Lou gains a nervous smile and a suspicious laugh when I start snooping around WildSnow headquarters. I think he is just glad he was able to hide the latest crop of carbon infused powder boards from my prying eyes.
I can never seem to get him to cough up an unfamiliar creation from who knows what manufacture. Excuses abound, although Lou mostly expounds on what he views as my destructive tendencies.
“I need my test skis back in a pair instead of 4 pieces,” he says, “that way a mere mortal such as myself can have a take.”
Lucky for me even the less exotic offerings are still just as much fun, and most are durable enough to honor Lou’s wishes. For example, recently I was able to pry some Coomback 104’s out of the Wildsnow arsenal.
K2 has forged a loyal following with their Coomback ski line and for good reason. The previous models balanced a sweet spot of float, edge control, damping, and pop. K2 seems to have updated this formula by adding a little width without the weight. Some other changes of note are the new sidewalls, tip and tail rocker and taper as well as snow-phobic topsheets.
The hybrid sidewall construction is a bit of a departure of K2’s more recent way of doing things. It can sound good, but in reality is something most skiers won’t notice in the store or on the slopes.
Theoretically the hybrid sidewall construction should give some additional edge purchase on the hard stuff, in practice its tough to notice that type of difference on anything but a race course.
K2 should be commended for adding a reasonable amount of rocker to this ski. All too often I see rocker marketing hype override common design sense.
Both the tip and tail taper and rocker make the Coombacks easy to initiate and release turns even in some of the breakable crust I tested them in. This characteristic seems to honor the late Doug Coombs, and his legendary predictability and poise on the steep stuff. Sitting at 136mm/104mm/122mm the Coomback enjoys a tried a true shape common in North American backcountry skiing.
The snow-phobic top sheet is a welcome addition, but it’s not perfect. During my tours the dark parts of the topsheet graphics were still able to accumulate icy snow while the lighter areas remained relatively snow free. To be fair this issue seems more prevalent climates similar to Colorado where we encounter solar top sheet heating from our bluebird days. Overall I would say this is a good improvement from other topsheet material on the market but a lighter graphic may have put the icing issue to bed forever. (WildSnow.com advocates light color ski topskins, some companies have aquiesed, but ski graphics designers want their say and don’t like pallet limits.)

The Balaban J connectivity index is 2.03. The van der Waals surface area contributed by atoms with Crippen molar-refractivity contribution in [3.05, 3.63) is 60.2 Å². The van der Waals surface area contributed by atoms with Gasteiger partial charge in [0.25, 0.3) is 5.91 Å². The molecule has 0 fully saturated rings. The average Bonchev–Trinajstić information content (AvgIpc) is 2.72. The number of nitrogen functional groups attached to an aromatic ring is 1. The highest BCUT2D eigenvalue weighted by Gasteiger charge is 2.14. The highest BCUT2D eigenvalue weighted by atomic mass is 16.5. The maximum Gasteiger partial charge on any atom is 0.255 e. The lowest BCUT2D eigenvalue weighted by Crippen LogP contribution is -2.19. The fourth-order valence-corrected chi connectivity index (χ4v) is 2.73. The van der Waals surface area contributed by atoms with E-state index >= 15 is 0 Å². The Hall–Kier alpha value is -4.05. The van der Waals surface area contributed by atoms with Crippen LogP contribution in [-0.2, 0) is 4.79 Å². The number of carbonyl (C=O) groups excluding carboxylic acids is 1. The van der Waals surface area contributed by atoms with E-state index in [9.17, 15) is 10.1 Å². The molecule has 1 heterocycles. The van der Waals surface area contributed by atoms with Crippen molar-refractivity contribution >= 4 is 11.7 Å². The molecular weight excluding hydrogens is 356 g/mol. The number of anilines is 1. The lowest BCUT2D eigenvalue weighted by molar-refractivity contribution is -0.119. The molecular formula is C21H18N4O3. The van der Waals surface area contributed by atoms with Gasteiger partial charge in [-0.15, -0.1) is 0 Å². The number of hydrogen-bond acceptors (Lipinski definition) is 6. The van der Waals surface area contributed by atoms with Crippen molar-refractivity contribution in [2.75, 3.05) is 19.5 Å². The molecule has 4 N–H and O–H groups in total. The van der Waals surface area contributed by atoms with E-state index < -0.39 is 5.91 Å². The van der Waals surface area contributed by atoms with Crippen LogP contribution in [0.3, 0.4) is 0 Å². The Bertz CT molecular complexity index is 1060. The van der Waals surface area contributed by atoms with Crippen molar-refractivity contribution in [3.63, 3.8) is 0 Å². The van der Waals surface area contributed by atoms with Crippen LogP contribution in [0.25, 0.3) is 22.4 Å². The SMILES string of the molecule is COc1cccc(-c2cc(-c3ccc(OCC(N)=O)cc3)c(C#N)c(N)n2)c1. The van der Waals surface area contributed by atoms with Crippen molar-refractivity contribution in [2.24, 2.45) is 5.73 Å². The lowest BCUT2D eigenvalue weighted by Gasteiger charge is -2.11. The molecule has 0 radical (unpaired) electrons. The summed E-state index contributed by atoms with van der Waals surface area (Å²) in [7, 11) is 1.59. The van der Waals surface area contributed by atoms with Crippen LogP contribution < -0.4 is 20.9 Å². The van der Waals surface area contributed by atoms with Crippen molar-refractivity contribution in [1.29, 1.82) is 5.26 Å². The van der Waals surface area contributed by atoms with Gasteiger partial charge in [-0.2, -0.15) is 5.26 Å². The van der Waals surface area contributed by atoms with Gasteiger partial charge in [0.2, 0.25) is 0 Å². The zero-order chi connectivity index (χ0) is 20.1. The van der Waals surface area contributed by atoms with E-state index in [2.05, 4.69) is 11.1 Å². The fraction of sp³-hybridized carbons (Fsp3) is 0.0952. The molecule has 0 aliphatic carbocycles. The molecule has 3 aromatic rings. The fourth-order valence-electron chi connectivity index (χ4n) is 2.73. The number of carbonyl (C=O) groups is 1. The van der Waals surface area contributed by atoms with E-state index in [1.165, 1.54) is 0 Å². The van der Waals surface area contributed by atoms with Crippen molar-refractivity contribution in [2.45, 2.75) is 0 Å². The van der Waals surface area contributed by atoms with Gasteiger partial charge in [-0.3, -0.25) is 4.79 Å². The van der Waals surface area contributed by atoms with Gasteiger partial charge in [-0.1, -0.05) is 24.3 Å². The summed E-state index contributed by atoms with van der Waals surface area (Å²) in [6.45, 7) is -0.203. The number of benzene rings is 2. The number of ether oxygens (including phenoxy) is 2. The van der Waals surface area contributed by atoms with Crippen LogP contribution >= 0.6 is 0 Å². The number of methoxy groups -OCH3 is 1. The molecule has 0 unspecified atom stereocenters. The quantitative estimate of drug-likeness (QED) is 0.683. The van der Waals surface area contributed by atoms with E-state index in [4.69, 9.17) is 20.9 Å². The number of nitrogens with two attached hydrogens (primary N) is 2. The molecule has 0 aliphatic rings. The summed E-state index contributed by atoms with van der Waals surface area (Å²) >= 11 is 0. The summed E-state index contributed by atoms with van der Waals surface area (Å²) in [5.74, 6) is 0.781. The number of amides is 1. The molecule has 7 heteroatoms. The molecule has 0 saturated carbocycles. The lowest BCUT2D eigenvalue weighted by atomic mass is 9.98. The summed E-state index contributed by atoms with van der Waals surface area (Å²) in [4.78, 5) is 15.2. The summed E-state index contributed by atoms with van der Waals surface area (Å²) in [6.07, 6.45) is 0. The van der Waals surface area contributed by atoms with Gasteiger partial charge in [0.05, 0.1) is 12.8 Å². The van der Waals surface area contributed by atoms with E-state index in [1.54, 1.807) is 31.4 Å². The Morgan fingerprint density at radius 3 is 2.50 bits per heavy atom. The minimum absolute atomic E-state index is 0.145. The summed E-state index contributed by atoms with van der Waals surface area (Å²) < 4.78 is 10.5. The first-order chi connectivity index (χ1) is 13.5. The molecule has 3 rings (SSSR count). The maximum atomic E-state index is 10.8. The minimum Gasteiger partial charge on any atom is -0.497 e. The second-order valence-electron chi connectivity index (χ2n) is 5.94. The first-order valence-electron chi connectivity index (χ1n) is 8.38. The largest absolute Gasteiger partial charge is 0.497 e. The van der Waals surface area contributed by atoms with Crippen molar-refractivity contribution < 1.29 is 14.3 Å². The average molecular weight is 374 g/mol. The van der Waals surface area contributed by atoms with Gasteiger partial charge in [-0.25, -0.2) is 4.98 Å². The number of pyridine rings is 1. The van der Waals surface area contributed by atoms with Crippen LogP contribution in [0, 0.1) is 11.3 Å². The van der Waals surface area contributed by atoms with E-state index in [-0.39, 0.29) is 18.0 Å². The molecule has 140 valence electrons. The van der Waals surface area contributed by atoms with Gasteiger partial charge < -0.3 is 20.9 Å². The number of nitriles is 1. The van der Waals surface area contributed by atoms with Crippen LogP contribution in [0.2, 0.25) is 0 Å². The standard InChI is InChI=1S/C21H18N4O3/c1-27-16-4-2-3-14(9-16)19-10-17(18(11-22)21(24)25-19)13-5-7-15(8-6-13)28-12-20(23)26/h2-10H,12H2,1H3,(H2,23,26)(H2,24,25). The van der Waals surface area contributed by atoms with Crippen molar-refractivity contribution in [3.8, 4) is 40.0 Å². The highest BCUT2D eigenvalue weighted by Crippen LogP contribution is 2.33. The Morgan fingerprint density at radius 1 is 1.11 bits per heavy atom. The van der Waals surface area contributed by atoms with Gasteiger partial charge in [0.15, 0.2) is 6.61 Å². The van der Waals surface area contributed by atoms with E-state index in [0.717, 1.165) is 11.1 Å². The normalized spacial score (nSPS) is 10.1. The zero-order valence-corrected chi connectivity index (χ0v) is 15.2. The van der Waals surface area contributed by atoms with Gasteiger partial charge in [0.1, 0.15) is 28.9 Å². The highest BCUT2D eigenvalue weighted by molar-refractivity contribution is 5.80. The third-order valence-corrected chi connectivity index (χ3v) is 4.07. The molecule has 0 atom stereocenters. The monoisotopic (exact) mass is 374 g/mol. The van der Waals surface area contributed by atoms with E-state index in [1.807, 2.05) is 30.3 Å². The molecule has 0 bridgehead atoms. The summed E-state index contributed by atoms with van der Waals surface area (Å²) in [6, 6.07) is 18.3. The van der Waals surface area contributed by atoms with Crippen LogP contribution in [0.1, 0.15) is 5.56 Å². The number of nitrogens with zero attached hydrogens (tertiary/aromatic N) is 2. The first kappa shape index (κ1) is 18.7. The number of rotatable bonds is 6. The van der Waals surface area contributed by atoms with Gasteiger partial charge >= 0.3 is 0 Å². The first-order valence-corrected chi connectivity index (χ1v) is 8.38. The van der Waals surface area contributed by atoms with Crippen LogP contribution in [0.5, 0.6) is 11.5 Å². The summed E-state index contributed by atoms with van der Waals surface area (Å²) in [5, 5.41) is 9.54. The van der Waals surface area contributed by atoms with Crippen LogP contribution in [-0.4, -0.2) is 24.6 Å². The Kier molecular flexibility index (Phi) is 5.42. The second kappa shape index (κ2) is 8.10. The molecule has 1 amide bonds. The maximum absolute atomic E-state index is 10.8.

While I think this ski will hold a wide appeal I did find some things that are worth considering. The normal uniform flex profile I’ve experienced from other K2 products seems to be modified. Where the ski switches from a cambered profile to a rockered profile the ski is notably softer than in the waist or in the relatively stiff tail. This flex pattern rewards a more neutral stance and required some adjustment to my typically tip initiated turns.
While I’m not sure what magic K2 cooked up in the core of the Coomback I would have to assume there is a change in materials toward the tip of the ski to reduce weight. I don’t see this as a big issue with the ski, just something I could feel in more firm conditions. In softer conditions this flex pattern helped the ski float while in either a neutral or more aggressive stance. This ski performed commendably in the chop however the soft tip can be easily deflected at speed. The Coomback certainly has a speed limit but one most backcountry skiers will find adequate.
The Coomback individual ski weights at the 177cm length were Wildsnow verified at 1668 grams 1644 grams respectively. K2 lists them at 1650 grams which seems to be well within manufacturing tolerances we see from other brands. In my opinion this fits well in the human powered category for ski size and weight, though the “weight wars” are resulting in some amazingly light carbon skis that are skewing expectations.
Another feature of note; K2 keeps their traditional tip and tail holes that can be useful for some skin applications and rescue situations. This feature seems to be more and more elusive in modern backcountry specific skis. We are glad to see K2 kept this feature around; it’s for real people in the real backcountry on real skis.
Overall the Coomback 104 is a good update to a well loved ski. While there are wider skis out there the 104mm waist and rockered tip/tail allow the ski to float well for its size. The Coomback stays true to its roots but attempts to distinguish itself from previous resort or sidecountry oriented iterations from K2 with its weight and construction. On hard conditions the Coomback skis more similarly to other resort offerings while in soft conditions its performance is on par with other skis in the 100mm + waist category.
Don’t worry Lou, I’ll bring them back in one piece…..someday.
(Guest blogger Tyler Christoff Tyler Christoff grew up ski racing and tree farming. He knows how to use a chainsaw. He raced at Syracuse University, making Nationals multiple years. He is one of our favorite ski testers, even when he breaks stuff.)
Tyler Christoff grew up ski racing. He raced at Syracuse University, making Nationals multiple years. A few years ago he moved to Aspen to pursue a different sort of skiing. Tyler has rapidly grown into a strong mountaineer, and has the perfect form that most skiers only dream of. He is one of our favorite ski testers since he hits backcountry skiing regularly.